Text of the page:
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BJC Healthcare Adopts RFID Cabinets to Track Surgical Devices

The Midwest hospital operator is deploying a solution from Cardinal Health across all cath labs, GI labs and operating rooms, to track the high-value implants and surgical devices kept onsite.
By Claire Swedberg
Oct 30, 2015

BJC HealthCare, which operates 12 hospitals in Illinois and Missouri, is in a multiyear process of deploying radio frequency identification technology to track and manage the thousands of medical supplies it uses.

The high-frequency (HF) RFID system consists of cabinets with built-in readers, passive HF RFID tags, handheld reader wands, and Cardinal Inventory Management Solution software on a cloud-based server to manage the collected data, all provided by Cardinal Health. BJC is installing the technology first in its cardiac cath labs, followed by its gastrointestinal (GI) labs, its intervention radiology department and its operating rooms. To date, the company has installed 70 cabinets in 27 rooms, within nine departments and five hospitals, tracking a total of 2,708 stock-keeping units (SKUs). The system is expected to be completely deployed by the first quarter of 2017, with between three and five times more cabinets than are currently installed, at three to five times more locations across its 12 hospitals.

In an operating room, clinicians use a point-of-use RFID reader to capture a tag's ID and thereby assign that product to a particular patient.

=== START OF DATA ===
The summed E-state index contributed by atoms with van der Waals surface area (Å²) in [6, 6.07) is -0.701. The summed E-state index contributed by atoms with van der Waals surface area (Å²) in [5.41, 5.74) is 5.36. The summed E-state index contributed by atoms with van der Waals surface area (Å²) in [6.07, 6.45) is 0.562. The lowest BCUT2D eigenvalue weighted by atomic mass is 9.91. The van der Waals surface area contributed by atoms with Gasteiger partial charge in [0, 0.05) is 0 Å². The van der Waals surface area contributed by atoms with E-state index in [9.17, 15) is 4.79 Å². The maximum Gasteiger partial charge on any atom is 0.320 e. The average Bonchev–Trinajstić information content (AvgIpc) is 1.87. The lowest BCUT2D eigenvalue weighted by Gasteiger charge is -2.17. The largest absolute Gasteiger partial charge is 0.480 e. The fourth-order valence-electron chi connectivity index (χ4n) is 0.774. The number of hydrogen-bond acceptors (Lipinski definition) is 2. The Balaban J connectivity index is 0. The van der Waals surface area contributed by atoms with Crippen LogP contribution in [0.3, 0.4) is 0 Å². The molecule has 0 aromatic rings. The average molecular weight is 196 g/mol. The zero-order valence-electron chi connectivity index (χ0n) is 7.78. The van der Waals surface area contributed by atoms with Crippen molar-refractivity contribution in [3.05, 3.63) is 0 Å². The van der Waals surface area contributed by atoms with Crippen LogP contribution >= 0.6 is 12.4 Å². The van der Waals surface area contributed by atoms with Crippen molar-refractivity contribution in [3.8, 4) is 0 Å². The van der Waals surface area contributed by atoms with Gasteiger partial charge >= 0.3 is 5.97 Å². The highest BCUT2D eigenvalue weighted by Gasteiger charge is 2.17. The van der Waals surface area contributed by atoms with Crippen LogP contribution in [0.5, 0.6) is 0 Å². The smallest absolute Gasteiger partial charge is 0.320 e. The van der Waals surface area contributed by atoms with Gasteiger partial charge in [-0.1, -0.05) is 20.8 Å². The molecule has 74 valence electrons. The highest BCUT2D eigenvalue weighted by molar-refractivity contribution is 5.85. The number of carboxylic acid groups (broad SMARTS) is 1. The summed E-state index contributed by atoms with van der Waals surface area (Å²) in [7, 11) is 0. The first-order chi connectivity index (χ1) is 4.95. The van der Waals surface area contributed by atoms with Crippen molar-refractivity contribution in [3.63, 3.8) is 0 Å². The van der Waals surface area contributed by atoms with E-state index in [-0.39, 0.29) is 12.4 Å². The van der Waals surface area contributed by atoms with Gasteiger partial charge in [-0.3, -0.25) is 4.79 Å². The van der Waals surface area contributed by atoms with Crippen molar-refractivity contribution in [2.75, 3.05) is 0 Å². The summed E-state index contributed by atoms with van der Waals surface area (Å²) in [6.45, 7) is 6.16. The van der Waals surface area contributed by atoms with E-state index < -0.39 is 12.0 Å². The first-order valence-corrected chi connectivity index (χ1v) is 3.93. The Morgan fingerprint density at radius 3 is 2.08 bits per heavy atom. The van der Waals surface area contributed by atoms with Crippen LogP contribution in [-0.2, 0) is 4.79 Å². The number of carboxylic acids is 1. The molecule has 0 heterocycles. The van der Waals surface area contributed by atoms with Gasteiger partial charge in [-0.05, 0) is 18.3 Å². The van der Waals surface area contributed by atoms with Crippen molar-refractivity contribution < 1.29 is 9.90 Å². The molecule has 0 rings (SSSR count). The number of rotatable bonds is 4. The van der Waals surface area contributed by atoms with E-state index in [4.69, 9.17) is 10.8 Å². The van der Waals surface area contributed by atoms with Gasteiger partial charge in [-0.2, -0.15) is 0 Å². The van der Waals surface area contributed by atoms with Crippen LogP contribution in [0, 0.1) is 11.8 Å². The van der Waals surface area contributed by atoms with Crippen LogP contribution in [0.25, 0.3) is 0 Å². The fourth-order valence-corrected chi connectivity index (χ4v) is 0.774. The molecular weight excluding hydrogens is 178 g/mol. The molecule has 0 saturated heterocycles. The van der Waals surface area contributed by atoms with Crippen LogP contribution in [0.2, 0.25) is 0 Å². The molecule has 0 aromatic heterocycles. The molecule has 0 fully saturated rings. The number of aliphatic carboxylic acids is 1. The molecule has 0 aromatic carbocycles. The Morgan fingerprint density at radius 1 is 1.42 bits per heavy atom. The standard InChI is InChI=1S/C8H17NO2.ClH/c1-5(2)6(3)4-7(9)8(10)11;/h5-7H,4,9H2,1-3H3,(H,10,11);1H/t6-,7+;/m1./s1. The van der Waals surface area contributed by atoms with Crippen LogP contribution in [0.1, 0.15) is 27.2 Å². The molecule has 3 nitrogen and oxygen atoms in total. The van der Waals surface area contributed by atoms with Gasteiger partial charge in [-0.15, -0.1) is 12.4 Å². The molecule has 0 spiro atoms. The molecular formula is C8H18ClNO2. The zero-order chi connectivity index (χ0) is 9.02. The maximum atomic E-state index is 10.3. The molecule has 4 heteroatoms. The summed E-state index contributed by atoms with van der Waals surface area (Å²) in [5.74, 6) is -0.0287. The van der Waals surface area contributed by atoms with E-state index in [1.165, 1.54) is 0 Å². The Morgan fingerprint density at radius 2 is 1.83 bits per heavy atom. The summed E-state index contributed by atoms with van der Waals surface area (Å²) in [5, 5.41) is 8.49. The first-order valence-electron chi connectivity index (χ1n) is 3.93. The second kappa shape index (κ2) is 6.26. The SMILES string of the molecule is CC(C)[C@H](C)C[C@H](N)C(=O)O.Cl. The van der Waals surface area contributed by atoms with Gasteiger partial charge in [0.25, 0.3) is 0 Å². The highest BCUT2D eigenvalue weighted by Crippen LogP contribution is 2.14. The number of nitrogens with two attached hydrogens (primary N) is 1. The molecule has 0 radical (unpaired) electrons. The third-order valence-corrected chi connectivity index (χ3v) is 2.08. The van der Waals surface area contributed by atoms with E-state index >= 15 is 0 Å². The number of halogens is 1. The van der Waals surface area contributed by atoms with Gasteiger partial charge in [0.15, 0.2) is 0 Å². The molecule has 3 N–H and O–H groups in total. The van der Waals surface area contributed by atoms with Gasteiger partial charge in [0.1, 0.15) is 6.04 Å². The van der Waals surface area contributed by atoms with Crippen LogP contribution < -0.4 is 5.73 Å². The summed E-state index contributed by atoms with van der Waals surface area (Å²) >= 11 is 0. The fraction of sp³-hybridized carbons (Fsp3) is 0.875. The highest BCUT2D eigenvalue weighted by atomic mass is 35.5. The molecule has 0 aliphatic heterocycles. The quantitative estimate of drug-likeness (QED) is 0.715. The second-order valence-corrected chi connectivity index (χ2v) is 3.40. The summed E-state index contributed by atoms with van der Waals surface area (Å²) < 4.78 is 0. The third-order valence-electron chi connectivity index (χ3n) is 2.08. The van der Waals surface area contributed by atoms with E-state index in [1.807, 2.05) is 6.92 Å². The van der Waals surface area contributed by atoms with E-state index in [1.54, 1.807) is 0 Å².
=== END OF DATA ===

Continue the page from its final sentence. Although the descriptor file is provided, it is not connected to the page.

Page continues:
BJC HealthCare is one of the largest nonprofit health-care organizations in the United States, serving the greater St. Louis area, as well as mid-Missouri and southern Illinois. Its hospitals each use equipment and supplies that function as tools during procedures or are implanted into patients.

Stephen Kiewiet, BJC's VP of supply chain operations
Prior to the RFID system's installation, the hospitals and the units within them employed multiple manual methods to monitor equipment and supplies, says Stephen Kiewiet, BJC's VP of supply chain operations. The hospitals purchase a variety of goods directly from suppliers, and also maintain an inventory of consignment items onsite for specific procedures, remaining in ownership of those supplies until each product is used on a patient. In either category, the products' expiration dates must be closely tracked to avoid the need to discard them before they can be used. In addition, some items sometimes become lost, and a lot of labor is spent responding to product recalls or conducting inventory checks.

"These departments are busy," Kiewiet says, "and there are times when something looks low and they order more." This manual reordering process can lead to excess inventory onsite. With an RFID system in place, the organization believed it could gain a real-time view of each item and its location, expiration date, and lot and serial numbers.

In early 2014, the hospital launched a pilot involving two cardiac cath labs and one GI lab, which it completed within one year. Afterward, financing was approved to deploy the solution across the entire organization's medical and surgical supply rooms.

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